Innovative community schools leader to take over at MHS next year

Publish Date: 07/15/2014

Marion Community Schools is pleased to announce the next principal of Marion High School: Keith Burke.

Burke has nearly two decades of experience in leadership roles at Indianapolis Public Schools, and he will have the opportunity to work closely with retiring MHS Principal Lennon Brown, who will remain MHS principal through Dec. 31, 2014. 

"Keith will have the first semester to learn from and with Mr. Lennon Brown and our high school and district team, as well as our community,” Marion Community Schools Superintendent Brad Lindsay said. “Keith has 16 years of successful leadership experiences from Indianapolis and is excited about joining our community and our Marion Community Schools team.”

Burke has most recently led T.C. Howe Community High School, a former IPS school currently being run by turnaround operator Charter Schools USA. Data shows student achievement has grown significantly during his time there. He has played a lead role not only academically, but also in the area of community connections, finance, and professional development.

Prior to that, he served IPS in various leadership roles since 1996, and was an integral player in many turnaround and success stories within that corporation.

He was named National Community School Principal of the Year in 2006 for his work at IPS Washington High School, which was at the same time named National Community School of the Year. Both awards were given by the Coalition of Community Schools, an alliance of national, state, and local organizations that supports partnerships between schools and other community resources.

Just a short time before, Washington had been in danger of state takeover and was actually closed for a time. The turnaround success was due in large part to significant community partnerships with more than 50 local organizations that helped make sure the needs of students and their families were met. Innovative teaching strategies at Washington also included civic and community involvement components.

During Burke’s time at Washington, first as assistant principal and then as principal, standardized test scores rose by an annual average of 10 to 15 percentage points, and in the reopened school’s first graduating class, the Class of 2008, 100 percent of students passed the math portion of the Graduation Qualifying Exam, and 90 percent passed the language arts portion. Under his leadership, the school showed the most academic growth of any secondary school in the IPS school system, and was featured by the American School Board Journal as a model for failing urban schools.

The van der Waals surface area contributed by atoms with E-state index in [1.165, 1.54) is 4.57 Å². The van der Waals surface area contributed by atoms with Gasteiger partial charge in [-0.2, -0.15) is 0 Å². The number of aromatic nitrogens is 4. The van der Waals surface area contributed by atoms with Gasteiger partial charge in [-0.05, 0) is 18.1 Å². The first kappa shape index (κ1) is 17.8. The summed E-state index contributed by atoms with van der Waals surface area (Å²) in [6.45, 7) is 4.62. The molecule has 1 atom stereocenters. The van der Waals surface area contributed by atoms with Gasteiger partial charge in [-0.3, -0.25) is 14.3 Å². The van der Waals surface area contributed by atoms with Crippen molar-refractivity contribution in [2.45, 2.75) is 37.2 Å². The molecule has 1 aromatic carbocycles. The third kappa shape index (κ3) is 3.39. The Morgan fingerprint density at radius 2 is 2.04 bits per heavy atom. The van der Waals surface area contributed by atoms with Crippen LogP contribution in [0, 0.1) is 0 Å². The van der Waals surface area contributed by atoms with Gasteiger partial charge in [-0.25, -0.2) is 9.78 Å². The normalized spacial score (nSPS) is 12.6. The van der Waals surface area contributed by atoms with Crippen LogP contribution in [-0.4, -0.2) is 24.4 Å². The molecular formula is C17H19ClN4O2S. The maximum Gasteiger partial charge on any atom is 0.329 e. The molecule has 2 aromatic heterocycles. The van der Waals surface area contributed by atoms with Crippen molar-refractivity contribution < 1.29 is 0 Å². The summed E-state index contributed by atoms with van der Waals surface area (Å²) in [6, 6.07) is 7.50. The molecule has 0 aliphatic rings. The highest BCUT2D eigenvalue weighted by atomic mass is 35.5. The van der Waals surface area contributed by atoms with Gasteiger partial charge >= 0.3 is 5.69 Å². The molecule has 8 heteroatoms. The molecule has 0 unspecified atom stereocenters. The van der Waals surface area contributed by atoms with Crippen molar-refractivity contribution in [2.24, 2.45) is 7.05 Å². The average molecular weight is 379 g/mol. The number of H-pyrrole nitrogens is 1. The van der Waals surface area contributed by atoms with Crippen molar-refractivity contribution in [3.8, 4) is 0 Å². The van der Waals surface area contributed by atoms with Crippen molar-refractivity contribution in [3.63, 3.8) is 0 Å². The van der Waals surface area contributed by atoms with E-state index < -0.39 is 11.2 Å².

He served as athletic director at IPS Arsenal Technical High School (the largest high school in the IPS system) during the time period that Indianapolis hosted Super Bowl XLVI, when Tech was the beneficiary of some of the NFL’s community outreach programs. Burke was the point person for IPS in all communication with the Super Bowl Committee, the media, and the NFL teams, for the design and construction of the Chase Legacy Center, the renovated Tech Football Stadium and the field turf installation. (The NFL donated the turf field built at the University of Indianapolis as the New York Giants’ practice field to Tech, and the Chase Legacy Center, a fitness, media, and educational center on the Tech grounds that houses programs run by a dozen different organizations, ranging from fitness, to media, to art, to culinary and gardening programs, was made possible by $1 million in seed money from the NFL.)

“I really enjoy building community relationships,” Burke said. “That’s part of what I’m looking forward to in Marion: being a part of a community that is engaged and supportive. I’m excited for my family to become part of this community.”

He also served as AD and head football coach IPS Broad Ripple High School, where he was named IPS Coach of the Year for multiple years, as well as Indianapolis Star Coach of the Year. He had previously served as a social studies teacher at Broad Ripple, where he was named teacher of the year.

Burke, who is originally from the Vincennes area, started his career as a teacher and coach in Madisonville, Ky.

“Over the years as a coach and principal, I’ve watched with pride as my students have gone on to Harvard, Yale, West Point, and other prestigious institutions,” Burke said. “These are kids who faced significant challenges and tough environments. Some of them are in the spotlight for their own extraordinary successes now — and that’s the ultimate satisfaction for me.”

He earned his bachelor’s degree in education and master’s degree in educational leadership from Oakland City University in Oakland, Ind.

Lindsay said he believes Burke’s experiences will serve him well at Marion High School.

“Keith understands that come Jan. 1, he has GIANT shoes to fill,” Lindsay said. “As he receives the baton from Mr. Brown, he is determined to continue the good work that has occurred before him, and the positive upswing of Marion High School that has earned a U.S. News and World Report Bronze Medal distinction and is on the verge of an IDOE letter grade of A."

Burke said he is impressed with the turnaround story at Marion High School and is confident that Brown staff has laid foundation for continued success.

“We’ll stay the course with the improvements they’re making, and we’ll grow from there,” he said.